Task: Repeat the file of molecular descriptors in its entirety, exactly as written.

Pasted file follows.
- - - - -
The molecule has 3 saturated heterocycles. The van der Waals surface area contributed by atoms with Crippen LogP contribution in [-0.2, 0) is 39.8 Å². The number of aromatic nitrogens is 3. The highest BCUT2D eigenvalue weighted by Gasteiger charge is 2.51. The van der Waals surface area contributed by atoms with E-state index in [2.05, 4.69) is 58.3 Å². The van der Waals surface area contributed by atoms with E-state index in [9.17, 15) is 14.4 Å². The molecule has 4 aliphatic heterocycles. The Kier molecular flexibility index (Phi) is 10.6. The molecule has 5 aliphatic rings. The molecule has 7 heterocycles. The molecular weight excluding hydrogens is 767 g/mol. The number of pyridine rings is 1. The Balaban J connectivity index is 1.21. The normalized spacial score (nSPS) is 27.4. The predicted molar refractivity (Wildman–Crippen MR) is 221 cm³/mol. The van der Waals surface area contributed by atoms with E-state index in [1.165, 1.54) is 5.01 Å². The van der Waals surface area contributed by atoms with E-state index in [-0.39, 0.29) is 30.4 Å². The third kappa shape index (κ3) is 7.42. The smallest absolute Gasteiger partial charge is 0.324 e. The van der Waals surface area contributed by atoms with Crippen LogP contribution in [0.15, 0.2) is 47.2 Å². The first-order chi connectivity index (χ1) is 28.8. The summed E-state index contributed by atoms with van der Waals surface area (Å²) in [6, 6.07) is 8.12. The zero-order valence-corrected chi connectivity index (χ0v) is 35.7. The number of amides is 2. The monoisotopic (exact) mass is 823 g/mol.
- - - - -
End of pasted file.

The molecule has 3 saturated heterocycles. The van der Waals surface area contributed by atoms with Crippen LogP contribution in [-0.2, 0) is 39.8 Å². The number of aromatic nitrogens is 3. The highest BCUT2D eigenvalue weighted by Gasteiger charge is 2.51. The van der Waals surface area contributed by atoms with E-state index in [2.05, 4.69) is 58.3 Å². The van der Waals surface area contributed by atoms with E-state index in [9.17, 15) is 14.4 Å². The molecule has 4 aliphatic heterocycles. The Kier molecular flexibility index (Phi) is 10.6. The molecule has 5 aliphatic rings. The molecule has 7 heterocycles. The molecular weight excluding hydrogens is 767 g/mol. The number of pyridine rings is 1. The Balaban J connectivity index is 1.21. The normalized spacial score (nSPS) is 27.4. The predicted molar refractivity (Wildman–Crippen MR) is 221 cm³/mol. The van der Waals surface area contributed by atoms with E-state index in [1.165, 1.54) is 5.01 Å². The van der Waals surface area contributed by atoms with E-state index in [-0.39, 0.29) is 30.4 Å². The third kappa shape index (κ3) is 7.42. The smallest absolute Gasteiger partial charge is 0.324 e. The van der Waals surface area contributed by atoms with Crippen LogP contribution in [0.15, 0.2) is 47.2 Å². The first-order chi connectivity index (χ1) is 28.8. The summed E-state index contributed by atoms with van der Waals surface area (Å²) in [6, 6.07) is 8.12. The zero-order valence-corrected chi connectivity index (χ0v) is 35.7. The number of amides is 2. The monoisotopic (exact) mass is 823 g/mol.